• There's a post for that ;-) meta.stackexchange.com/a/11741/262759 Now you can freely upgrade and update my answer, and, actually, everybody (well, anybody over 100 point) can! – Clément Mar 27 '17 at 16:40

I think that mathran.org can help you. In this site, if you select "Search" it shows "Find formulas" and you type, for example, "Schrodinger" and you obtain the registers in the database made by users: http://www.mathtran.org/formulas/search/?q=Schrodinger&tags=&users=

• This looks pretty much as the right thing, problem is that is being shutdown: "Notice of decomission We would like to thank you for using this site but would like to tell you it is going to be decommissioned following the completion of the Mathtran project. Please Note: The final date this site will be open is the (24th March 2017). After this date the site will no longer be available." – nightcod3r Mar 28 '17 at 8:09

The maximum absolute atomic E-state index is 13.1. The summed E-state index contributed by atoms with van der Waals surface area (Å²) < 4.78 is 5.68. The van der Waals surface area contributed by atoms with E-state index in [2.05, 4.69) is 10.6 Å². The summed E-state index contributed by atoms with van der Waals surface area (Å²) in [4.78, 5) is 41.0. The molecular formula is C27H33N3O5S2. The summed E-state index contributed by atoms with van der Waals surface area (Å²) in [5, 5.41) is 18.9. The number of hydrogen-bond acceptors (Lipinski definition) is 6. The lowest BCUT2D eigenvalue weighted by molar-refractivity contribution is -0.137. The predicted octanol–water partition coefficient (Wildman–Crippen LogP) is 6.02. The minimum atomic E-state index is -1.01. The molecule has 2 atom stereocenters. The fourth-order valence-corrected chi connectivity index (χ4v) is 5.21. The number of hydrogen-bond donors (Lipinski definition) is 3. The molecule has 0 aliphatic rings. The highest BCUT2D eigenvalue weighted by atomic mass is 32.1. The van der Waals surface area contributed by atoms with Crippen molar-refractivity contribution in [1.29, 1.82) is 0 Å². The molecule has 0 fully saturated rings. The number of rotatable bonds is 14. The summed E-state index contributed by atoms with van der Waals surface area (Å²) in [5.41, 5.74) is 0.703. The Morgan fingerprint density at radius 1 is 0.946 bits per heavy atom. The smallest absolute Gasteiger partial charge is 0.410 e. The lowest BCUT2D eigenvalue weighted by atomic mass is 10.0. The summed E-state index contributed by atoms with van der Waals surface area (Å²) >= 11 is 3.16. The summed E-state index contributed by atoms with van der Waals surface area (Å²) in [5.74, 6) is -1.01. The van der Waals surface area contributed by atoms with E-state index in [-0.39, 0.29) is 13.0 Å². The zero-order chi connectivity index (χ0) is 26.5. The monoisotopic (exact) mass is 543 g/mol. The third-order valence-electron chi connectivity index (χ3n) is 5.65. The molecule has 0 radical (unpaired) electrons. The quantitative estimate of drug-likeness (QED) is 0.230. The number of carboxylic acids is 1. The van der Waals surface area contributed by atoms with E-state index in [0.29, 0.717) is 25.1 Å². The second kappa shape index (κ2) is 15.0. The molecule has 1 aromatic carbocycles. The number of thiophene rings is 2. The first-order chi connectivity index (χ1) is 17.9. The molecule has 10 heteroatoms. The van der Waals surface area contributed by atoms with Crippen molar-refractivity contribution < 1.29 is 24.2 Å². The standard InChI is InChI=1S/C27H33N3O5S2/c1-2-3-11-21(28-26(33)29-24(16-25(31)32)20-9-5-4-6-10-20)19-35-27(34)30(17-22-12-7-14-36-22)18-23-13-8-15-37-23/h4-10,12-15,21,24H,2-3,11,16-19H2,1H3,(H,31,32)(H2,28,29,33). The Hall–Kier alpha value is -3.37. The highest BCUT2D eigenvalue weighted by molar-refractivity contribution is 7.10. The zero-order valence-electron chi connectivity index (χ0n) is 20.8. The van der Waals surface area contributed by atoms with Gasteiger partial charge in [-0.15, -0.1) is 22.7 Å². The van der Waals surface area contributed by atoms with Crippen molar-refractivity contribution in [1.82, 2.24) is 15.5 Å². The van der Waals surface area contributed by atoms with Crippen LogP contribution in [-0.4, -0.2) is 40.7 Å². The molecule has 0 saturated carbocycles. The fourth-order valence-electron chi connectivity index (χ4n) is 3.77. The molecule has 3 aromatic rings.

Sangaku provides a unified context for maths in secondary education and first courses of technical studies. Searching for circumference general equation you can access a page containing it, right-clicking on it you get the TeX commands.

Not really the kind of repository the question asks for, but it can help.

Note: Right-cliking on an equation you can also select Math Settigns > Math Renderer > Plain Source, so that the page displays the original TeX equations.